Sunday, March 7, 2010

Rare Hare Air Lift 2010

Our latest adventure involved sending some American Chinchilla rabbits to a fellow breeder in Canada.

Yep, Canada. We are now an “international incident”!

The logistics itself were an adventure, and I won’t go into too much detail about the headaches I got while working with the company we used to book the flight. I did decide that I can give myself headaches better than anyone else, so the next time, I’m taking it on myself. If I’m going to be driven to drinking or swearing, I want to be able to blame myself.

Here are some photos of the process.

The crate looked like we were shipping rabid squirrels before we were done with it. 17 zip ties, three square feet of hardware cloth, a handful of washers and bolts, and these dangerous animals were ready to go.

The Gang of Three

The rabbits are eagerly anticipating their new adventure. I think.

And here they are arrived in their new home. The doe does look a bit jet lagged, doesn’t she?

Robert reports that they seem to be settling in nicely, none the worse for wear for an extra night on the road. We are super excited about exchanging these does for some of his stock later this spring. Our rabbits couldn't be in better hands.

One interesting wrinkle that occured, when Robert picked his rabbits up at the airport, the customs agent was flummoxed by the notion that we had just given these rabbits to Robert. He didn't even seem to get the notion that it was intended as a reciprocal trade.

As any of you that work with rare breeds knows, finding new blood isn’t an easy task. These little pockets of diversity aren’t around the corner, down the street, or often even in the neighboring states. Heck, even in the same country!

It involves a lot of planning, travel, and yes, money. It isn’t a task for the faint hearted, or the easily discouraged. It’s a commitment, in every sense of the word, because some days, you will wonder if you should be committed.

But, when you build relationships with other breeders, with like minded folks who get it, get the importance of genetic conservation, why it's important, and why we have to do it, and are willing to go the extra mile with you, it makes everything worthwhile.

Here's to another "international incident!"

Thursday, March 4, 2010


“Are American Chinchilla rabbits really on the endangered species list?”

Short Answer: No.
Long Answer: Sort of.
We are used to the concept of endangered species. We’ve all heard stories of the decline of the Bald Eagle, the Siberian Tiger, Black Rhino, Grey Wolf, Spotted Owl, etc. The list is unfortunately far too long, and not getting any shorter. These animals are classified as endangered by their species.

A species is defined as a group of animals, a subdivision of the taxonomic classification of genus that are closely related, physically similar, and can interbreed with one another but not with members of another species.

A breed, on the other hand, is a further subdivision of the species classification. All domestic rabbits in the United States are members of the same genus and species, Oryctolagus cuniculus. (Don’t ask me how to pronounce it.)

So, while all domestic rabbits are the same species, no one would ever confuse a Netherland Dwarf with a Flemish Giant. The differences between the Netherland Dwarf and the Flemish Giant are obvious, and evidence of the further subdivision contained within breeds.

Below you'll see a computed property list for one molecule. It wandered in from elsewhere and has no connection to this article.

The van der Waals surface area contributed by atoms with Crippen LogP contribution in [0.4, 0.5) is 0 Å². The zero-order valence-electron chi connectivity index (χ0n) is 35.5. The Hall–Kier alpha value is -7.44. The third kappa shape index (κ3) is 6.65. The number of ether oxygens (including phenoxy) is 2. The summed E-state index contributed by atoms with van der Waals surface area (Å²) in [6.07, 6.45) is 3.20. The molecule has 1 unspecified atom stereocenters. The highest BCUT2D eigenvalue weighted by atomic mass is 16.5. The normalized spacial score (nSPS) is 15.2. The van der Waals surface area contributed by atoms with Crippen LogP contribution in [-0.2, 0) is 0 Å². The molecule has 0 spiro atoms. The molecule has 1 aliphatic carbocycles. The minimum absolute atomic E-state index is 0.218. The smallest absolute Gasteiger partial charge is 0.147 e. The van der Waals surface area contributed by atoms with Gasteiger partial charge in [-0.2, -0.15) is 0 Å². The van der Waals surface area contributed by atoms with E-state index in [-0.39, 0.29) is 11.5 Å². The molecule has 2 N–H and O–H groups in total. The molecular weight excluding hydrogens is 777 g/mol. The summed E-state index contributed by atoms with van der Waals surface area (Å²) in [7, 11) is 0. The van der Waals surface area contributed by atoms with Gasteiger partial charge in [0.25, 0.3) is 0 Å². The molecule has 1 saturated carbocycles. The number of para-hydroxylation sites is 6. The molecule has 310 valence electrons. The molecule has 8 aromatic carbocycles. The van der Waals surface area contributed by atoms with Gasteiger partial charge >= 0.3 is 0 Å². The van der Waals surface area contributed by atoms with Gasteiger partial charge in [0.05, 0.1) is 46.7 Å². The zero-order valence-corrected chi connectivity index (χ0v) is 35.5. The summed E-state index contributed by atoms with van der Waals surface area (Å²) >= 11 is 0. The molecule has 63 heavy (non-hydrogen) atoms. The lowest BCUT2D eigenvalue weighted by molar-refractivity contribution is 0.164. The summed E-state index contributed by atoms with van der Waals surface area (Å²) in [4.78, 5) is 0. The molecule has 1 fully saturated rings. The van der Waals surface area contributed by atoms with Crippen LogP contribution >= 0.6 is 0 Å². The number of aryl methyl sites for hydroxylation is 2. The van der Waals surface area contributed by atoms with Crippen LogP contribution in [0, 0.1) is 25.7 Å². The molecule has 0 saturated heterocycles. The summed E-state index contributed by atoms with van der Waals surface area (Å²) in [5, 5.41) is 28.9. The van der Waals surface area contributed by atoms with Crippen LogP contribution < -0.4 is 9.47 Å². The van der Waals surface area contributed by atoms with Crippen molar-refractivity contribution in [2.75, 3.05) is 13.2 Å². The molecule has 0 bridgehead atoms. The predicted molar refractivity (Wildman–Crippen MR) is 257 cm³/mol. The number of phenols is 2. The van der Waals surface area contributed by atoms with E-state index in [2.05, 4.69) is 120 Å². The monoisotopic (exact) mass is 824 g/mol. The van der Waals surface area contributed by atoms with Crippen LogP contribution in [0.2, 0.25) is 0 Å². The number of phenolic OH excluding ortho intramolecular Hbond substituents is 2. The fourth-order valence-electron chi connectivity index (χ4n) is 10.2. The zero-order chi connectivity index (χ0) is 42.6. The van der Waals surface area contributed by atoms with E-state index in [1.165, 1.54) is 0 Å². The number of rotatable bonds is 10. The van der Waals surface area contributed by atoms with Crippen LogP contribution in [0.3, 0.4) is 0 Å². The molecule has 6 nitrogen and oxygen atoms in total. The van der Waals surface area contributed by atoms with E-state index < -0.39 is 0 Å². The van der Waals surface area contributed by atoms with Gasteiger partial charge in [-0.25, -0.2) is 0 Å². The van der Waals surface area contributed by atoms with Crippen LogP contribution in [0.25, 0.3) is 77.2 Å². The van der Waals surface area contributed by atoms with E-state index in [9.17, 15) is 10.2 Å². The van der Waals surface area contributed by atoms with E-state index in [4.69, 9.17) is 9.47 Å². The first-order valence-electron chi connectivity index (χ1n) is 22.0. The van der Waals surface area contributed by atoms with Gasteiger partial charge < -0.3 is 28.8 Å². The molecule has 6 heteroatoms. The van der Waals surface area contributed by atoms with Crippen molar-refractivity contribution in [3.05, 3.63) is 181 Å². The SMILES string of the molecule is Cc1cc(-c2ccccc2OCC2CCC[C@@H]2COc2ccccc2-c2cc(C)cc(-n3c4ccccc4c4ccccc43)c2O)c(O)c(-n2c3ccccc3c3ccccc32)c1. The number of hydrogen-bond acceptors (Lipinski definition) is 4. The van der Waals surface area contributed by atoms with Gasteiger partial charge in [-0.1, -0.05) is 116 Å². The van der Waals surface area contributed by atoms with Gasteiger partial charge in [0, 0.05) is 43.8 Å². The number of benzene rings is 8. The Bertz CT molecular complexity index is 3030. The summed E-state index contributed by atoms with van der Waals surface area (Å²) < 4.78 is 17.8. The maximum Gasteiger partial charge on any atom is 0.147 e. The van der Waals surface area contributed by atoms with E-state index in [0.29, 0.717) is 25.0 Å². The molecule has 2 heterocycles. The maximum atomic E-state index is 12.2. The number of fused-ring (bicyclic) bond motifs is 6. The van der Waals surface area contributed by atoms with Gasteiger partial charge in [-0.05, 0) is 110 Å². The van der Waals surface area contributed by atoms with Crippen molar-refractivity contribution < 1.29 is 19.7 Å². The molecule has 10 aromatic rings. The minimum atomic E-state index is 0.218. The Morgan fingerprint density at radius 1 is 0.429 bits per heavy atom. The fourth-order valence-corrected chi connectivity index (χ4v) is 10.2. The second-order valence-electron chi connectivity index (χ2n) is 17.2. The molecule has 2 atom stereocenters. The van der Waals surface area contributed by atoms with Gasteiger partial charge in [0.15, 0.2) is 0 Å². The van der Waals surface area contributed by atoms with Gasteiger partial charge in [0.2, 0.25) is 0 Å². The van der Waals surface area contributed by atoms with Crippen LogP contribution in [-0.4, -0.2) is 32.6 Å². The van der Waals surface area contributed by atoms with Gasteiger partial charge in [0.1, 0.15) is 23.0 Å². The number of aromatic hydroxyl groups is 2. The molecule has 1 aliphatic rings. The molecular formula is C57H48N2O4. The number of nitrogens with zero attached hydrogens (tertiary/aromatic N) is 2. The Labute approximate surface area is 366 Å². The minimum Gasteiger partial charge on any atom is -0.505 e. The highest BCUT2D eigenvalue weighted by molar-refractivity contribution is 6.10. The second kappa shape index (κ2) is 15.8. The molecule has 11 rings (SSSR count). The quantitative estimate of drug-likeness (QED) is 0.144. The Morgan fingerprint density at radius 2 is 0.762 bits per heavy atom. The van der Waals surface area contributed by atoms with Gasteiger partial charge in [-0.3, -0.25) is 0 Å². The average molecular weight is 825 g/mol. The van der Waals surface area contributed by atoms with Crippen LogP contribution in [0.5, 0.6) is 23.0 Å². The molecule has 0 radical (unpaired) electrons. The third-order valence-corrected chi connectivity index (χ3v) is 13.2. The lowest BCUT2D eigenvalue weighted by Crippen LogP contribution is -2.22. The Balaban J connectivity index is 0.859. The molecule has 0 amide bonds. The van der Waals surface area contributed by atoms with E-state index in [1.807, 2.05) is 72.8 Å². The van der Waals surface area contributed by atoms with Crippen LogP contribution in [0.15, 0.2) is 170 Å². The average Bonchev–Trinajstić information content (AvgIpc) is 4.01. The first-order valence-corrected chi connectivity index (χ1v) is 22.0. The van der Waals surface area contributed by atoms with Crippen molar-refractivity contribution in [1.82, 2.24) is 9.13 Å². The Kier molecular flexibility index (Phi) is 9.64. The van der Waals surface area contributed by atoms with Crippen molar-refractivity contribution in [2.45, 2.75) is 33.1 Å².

New breeds can be created. New species are discovered.

Breeds are unique to domestic animals, a legacy of the 10,000 year old relationship between man and domestic animals. (The closest thing that compares in wild animals is the subspecies classification, but let’s not muddy the water with that right now.)

There are no endangered species of domestic animal. Cattle, horses, sheep, pigs and rabbits, as classified by species, number in the tens of millions of individuals.

What is endangered are certain breeds of domestic animal.

It’s easy, especially in a relatively rural environment; to be so used to the presence of domestic species they seem to escape our notice and concern. But each breed contains a treasure chest of genetic diversity. Diversity honed by the environment, geography, by man’s selection and countless other factors, making each breed unique and valuable.

Unfortunately, recent trends in agriculture have placed many breeds of livestock, rabbits included, in the same waters as endangered species. Numbers so reduced, that only careful management can prevent their loss.

That’s where conservation breeders and organizations such as the American Livestock Breeds Conservancy come in. The ALBC annually publishes a Conservation Priority List, grouping the animals by species, and then further breaking the species down by breed, and then ranking them according to priority. You can see more information here.

The list is a working document, and is reviewed annually. If necessary changes can be made in categories, moving breeds from Rare to Threatened, or worse, from Threatened to Critical as data comes in on registrations, births, deaths, etc. A breed in the Critical category can be thought of as being in similar jeopardy as a endangered species, numbers so few that serious action needs to be taken to prevent their loss.

It isn’t a perfect document, or an exact science. It isn’t supposed to be. It’s simply a tool to be used in making decisions where to expend resources, and give breeders and idea where to focus their energy. And while no species of domestic animal is likely to wind up on the endangered species list, hopefully we can help to keep certain unique and valuable breeds from sliding further into the category of critically rare breeds.

Awareness is the first step.